— from The Enlightened Heart: An Anthology of Sacred Poetry, by Stephen Mitchell


/ Image by Johnny Jet /

Monday’s poem by Ikkyu inspired a few notes from people who really responded positively to it… and lots of cancellations. Every time I send out a poem email, a few people cancel their email subscription; that’s just the normal rhythm. But every once in a while I send out something that triggers a few dozen cancellations, and it always leaves me amused and scratching my head. Did people dislike the poem or my commentary? Were they offended by the poet’s biography? Or maybe it was just the full moon stirring the pot.

I certainly didn’t intend to upset anyone. Well, I do occasionally like to shake things up a bit, but hopefully in a healthy and ultimately uplifting way.

Today’s poem probably won’t cause upset, but it may leave us just a bit dizzy… in a good way, I hope!

This is a rather loose translation, but I like it.

Everything is swinging: heaven, earth, water, fire,
and the secret one slowly growing a body.

There is a continuous flowing between the subtle and the manifest, between spirit and matter. Spirit pours through matter, giving it life and awareness. Matter, in turn, gives form to spirit, striving to embody the limitless amidst limitation.

And so the swing goes back and forth, patiently, playfully, sometimes exhilarating, sometimes frightening.

It isn’t a process where we find that perfect spot and then it all stops. “It never winds down.” It is an interplay that continues, and we find our rightful place by seeing the entire dance…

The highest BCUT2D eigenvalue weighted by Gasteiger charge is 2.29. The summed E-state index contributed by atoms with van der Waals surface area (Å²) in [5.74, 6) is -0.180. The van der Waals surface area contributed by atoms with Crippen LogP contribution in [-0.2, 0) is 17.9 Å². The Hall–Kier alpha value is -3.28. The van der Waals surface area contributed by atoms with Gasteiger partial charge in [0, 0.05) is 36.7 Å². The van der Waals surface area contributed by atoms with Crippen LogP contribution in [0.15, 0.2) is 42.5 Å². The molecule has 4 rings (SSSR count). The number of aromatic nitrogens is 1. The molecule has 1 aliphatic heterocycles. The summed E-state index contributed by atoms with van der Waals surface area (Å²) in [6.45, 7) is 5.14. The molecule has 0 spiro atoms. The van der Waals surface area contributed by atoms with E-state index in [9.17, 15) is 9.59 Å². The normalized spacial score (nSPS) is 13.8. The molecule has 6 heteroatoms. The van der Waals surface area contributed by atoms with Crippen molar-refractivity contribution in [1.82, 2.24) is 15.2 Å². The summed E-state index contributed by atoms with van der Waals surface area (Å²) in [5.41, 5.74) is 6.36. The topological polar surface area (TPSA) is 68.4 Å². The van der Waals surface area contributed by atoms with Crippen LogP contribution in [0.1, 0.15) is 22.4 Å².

Kabir saw that for fifteen seconds, and it made him a servant for life.


Recommended Books: Kabir

The Longing in Between: Sacred Poetry from Around the World (A Poetry Chaikhana Anthology) The Enlightened Heart: An Anthology of Sacred Poetry Perfume of the Desert: Inspirations from Sufi Wisdom Islamic Mystical Poetry: Sufi Verse from the Early Mystics to Rumi Songs of the Saints of India
More Books >>


Kabir, Kabir poetry, Muslim / Sufi poetry Kabir

India (15th Century) Timeline
Muslim / Sufi
Yoga / Hindu

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6 responses so far

May 06 2015

Self experiencing Self

What is there
but Self
experiencing Self?

One response so far

May 04 2015

Ikkyu – A Fisherman

Published by under Poetry

A Fisherman
by Ikkyu (Ikkyu Sojun)

English version by John Stevens

Studying texts and stiff meditation can make you lose your Original Mind.
A solitary tune by a fisherman, though, can be an invaluable treasure.
Dusk rain on the river, the moon peeking in and out of the clouds;
Elegant beyond words, he chants his songs night after night.

— from Wild Ways: Zen Poems of Ikkyu, Translated by John Stevens


/ Image by Untitled blue /

I like Ikkyu’s gentle mocking here.

The deeply committed spiritual path can so often become all consuming — scholarship, meditation and other practices — that we either become attached to the path, or engrossed in our own efforts, and in the midst of it all we forget our true goal… what is sometimes called in the Zen tradition, Original Mind.

In true Zen style, Ikkyu cuts through all impediments, even those within his own spiritual tradition, in order to bring us back to the realization that our goal is immediate, right here, and utterly simple. It is not hidden behind arcane texts. It is not attained through uninspired, dogged effort.

When we have readied ourselves, it is simply there. Sometimes all we need is the simplest reminder of fundamental truth — a solitary fisherman singing his timeless chant on the river at night.


Recommended Books: Ikkyu (Ikkyu Sojun)